Of Smoking

I have been having an interesting email conversation with a well-known Melbourne ethicist on the matter of smoking. I was on the defence. He was very seriously trying to persuade me to give up one of my delights, ie. the daily puff on the pipe, and this on the grounds that this activity was unethical and immoral. He made a good case.

Nevertheless, I was not convinced. Of course, before very long, I won’t need to be convinced. Pipe smoking will have gone the way of the dodo (it is on its way there already) thanks to legislation and burdensome taxation. The Sunday Age, well known for its sensationalism, has a front page story on the plans of the anti-smoking campaign to abolish this ancient practice for ever.

Of course, the article doesn’t mention pipe smoking. It is all about cigarettes. I have never smoked cigarettes. I don’t like them (I tried one once). I like my tobacco in more traditional forms. Cigarettes are like fast food. I don’t mind a cigar every now and again if someone gives me one – I can’t afford them – but they are a bit smelly. Pipe smoking is, I would argue, a culture. There are competitions in Europe for making a pipe last the longest (which I can see the point off) and the quickest (which I can’t). Nevertheless, this is proof (to me at least) that there is something in the art of pipe smoking that is quite unique.

But the plans outlined in the Sunday Age article – by putting an end to cigarette smoking – will also kill this ancient culture. The suggestions are:

1) A licence for smokers
2) a complete ban at a given date in the future (I find it interesting that the Finnish government has planned a total ban by 2040 – long enough in the future not to affect any of those who legislated for it)
3) even more taxation.

The first seems to me silly, the second patronising – I will come to this, and the third… well, I can see how appealing that might be to governments: more money, less smoking.

However, despite all the arguments (and I acknowledge they are good ones to do with health etc.), I do see this as an infringement upon my personal liberties. I agree that legislation that bans smoking where it might affect others directly (eg. in cars and in enclosed spaces) is a good thing. But I feel particularly annoyed at the draconian efforts of non-smokers to completely curtail what is an extremely pleasurable pastime for the minority of the population who are smokers. It is the nanny-state trying not only to tell me what is good for me, not only trying to persuade me to give up the pipe, but actually forcing me to comply. It rankles.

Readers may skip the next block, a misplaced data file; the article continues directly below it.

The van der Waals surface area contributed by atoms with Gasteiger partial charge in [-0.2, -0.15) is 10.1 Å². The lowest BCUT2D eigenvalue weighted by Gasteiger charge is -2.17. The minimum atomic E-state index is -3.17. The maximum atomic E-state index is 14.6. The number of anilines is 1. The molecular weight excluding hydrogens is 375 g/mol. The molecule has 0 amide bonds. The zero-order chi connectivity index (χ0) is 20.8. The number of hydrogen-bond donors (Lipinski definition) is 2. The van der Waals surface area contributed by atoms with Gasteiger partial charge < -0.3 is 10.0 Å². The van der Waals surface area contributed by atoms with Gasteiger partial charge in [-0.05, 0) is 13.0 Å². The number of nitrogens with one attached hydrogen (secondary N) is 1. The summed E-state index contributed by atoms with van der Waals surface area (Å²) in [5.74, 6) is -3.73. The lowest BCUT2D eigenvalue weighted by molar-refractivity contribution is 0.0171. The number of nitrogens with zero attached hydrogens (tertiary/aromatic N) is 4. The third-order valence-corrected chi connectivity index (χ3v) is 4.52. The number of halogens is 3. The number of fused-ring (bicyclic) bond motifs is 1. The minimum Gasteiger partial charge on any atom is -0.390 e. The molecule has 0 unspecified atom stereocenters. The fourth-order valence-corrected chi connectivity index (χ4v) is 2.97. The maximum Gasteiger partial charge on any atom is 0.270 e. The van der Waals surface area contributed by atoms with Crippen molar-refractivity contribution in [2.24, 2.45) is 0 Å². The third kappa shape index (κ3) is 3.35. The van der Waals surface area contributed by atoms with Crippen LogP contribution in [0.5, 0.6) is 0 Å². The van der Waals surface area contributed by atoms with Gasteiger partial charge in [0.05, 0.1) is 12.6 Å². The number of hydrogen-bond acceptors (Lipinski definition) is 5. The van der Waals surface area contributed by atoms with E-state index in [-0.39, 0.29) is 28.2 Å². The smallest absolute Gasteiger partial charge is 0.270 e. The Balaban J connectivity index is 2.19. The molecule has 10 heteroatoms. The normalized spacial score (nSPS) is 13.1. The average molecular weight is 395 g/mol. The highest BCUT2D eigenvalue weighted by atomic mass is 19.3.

Truly, I don’t expect legislation to ban smoking to succeed completely. It is too profitable as a means of revenue raising. But I do think our governments will probably push taxation to the limit whereby they reach some sort of equilibrium between income and reduction of smoking.

I don’t expect many of you to sympathise with this little complaint. But just imagine how you might feel if, at some stage in the future, it was decided that coffee was “bad for you” (which it probably is) and they try to ban coffee drinking. How would you cope with that?

About Schütz

I am a PhD candidate & sessional academic at Australian Catholic University in Melbourne, Australia. After almost 10 years in ministry as a Lutheran pastor, I was received into the Catholic Church in 2003. I worked for the Archdiocese of Melbourne for 18 years in Ecumenism and Interfaith Relations. I have been editor of Gesher for the Council of Christians & Jews and am guest editor of the historical journal “Footprints”. I have a passion for pilgrimage and pioneered the MacKillop Woods Way.
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18 Responses to Of Smoking

  1. Christina says:

    Although I am not a smoker myself, the moralistic tone of the anti-smoking advertising and various initiatives that have been launched both annoys and concerns me.